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Would I be weak if I said I can’t let go? Is it because the passion is too strong – or am I weak? I’d confidently declare the former, but then don’t we all do that? Take the easy way out, because after all is said and done, it’s just easier than the truth?
It started six years ago. When I first played, I remember the exultation it arose in me. In no time, I was addicted to basketball. Everyday, I would anticipate the half hour of basketball we were sure to play. In the Inter-House Championship, when I made the scoring basket before the buzzer went off, I was not thinking of my sprained ankle or the fact that the MVP wasn’t mine. I was thinking – we’ve won! And that simple thought shone like a talisman I could keep close to my heart.
I was the happiest person on earth; I played like there was no tomorrow. I loved everything about the game – from the tryouts to the pep talks, mostly given by me. Even now, I can visualize the baskets. That nanosecond when my feet were off the ground and my eyes on the basket, I could forget who I was, where I was and who was watching me. I was home.
And then, as so often happens when you’re flying high with your dreams, I was shot down like a bird. I couldn’t play in matches anymore – and my dream of playing for the school team shattered before it could form. My mind was in tumult. On one hand, I knew I was making the right decision. But that didn’t stop me feeling the way I did.
That year, and the next, I didn’t play. I faced disappointment, shock and even anger. No-one could make head and tail of my excuse – “I have my reasons”. I was a promising player. If I was trained, I would be an amazing strength to the team. And that, of course, made it all harder than ever.
I watched my friends board the bus to the annual Inter-school tournament. I obsessively watched all the photographs of them playing even though it hurt. Any news about the match would make my heart lurch. It had nothing to do with good news or bad news – basketball news would have this strange reaction in me from then on.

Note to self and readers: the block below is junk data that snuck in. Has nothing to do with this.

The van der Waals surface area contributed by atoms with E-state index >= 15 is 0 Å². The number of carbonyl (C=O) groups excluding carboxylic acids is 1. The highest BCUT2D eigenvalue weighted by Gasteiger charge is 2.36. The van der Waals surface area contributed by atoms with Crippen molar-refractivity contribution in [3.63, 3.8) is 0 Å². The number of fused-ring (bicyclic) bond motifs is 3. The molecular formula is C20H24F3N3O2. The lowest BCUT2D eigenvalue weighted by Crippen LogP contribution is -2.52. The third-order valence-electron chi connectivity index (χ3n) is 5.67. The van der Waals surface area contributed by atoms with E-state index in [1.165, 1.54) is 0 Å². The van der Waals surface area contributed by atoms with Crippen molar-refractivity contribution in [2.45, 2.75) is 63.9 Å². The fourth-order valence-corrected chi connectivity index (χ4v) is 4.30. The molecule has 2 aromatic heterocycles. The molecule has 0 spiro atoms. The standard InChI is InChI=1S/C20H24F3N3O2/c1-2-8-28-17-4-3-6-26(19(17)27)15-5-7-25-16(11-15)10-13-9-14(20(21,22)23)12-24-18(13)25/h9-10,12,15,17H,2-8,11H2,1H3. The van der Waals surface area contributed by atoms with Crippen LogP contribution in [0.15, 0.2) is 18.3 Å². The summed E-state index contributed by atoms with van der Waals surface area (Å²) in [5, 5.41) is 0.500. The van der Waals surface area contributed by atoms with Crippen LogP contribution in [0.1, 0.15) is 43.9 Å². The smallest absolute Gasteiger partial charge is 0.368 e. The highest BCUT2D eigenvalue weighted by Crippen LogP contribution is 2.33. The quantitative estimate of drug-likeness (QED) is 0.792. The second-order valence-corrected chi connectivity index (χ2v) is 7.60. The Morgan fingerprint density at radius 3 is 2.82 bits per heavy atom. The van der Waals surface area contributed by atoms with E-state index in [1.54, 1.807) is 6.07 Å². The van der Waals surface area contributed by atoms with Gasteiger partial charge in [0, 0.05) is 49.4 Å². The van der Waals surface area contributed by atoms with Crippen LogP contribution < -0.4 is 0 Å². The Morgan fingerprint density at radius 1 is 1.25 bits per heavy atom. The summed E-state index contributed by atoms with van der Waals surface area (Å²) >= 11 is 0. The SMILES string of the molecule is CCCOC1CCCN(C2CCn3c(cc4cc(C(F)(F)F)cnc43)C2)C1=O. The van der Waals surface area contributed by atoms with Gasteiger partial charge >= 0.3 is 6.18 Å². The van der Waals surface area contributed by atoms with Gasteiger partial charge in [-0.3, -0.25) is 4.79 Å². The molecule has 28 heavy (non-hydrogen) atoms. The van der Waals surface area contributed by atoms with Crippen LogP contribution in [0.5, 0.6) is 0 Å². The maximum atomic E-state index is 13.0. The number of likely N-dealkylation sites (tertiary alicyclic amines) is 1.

I watched as they walked back, defeated and injured and angry. Soon though, they forgot. I wish I could say the same for myself. For some reason I couldn’t let it go. It frustrated me. Somehow, I always counted myself as a ‘basketball player’ before I was brutally corrected. Personally, I was puzzled. Could you still be a player if you didn’t play, but wanted to just as badly?
Every year, it happened all over again. Every time I told myself: it’s over, this is how things are. But every time I saw my friends getting ready for the match, or discussing strategies in the bathroom, my resolve would shatter and I’d feel the same way I’d felt the first time my team played without me.
Today, it’s been six years since I last played in a match; three since I’ve played at all. Things are different now. Once in a while, a curious someone enquires as to my reasons for letting go of something I could have had. In reality, I have never actually told anyone my whole purpose of quitting basketball. It is not that big a secret; it is neither embarrassing nor silly. It is simply something personal; something that may mean nothing to anybody; but it means more than that to me – and I’d like to keep it that way.
After the last match, day before yesterday, I texted my friends, I congratulated them on winning the championship. They thanked me, told me how much it meant to them.
When I kept the phone, I couldn’t escape myself. I sat up the whole night, thoughts racing in my head. It had been one hell of a journey – and what souvenir did I have? There was hurt, disappointment, and an unrealized dream.
But I knew what there wasn’t - Regret.
I had come out of the ordeal, scarred like the next man, but with strength; and a confidence so fresh I could smell it. I knew I could do whatever I set my heart on, and on a good day, I think it is just precious enough to be worth all the pain.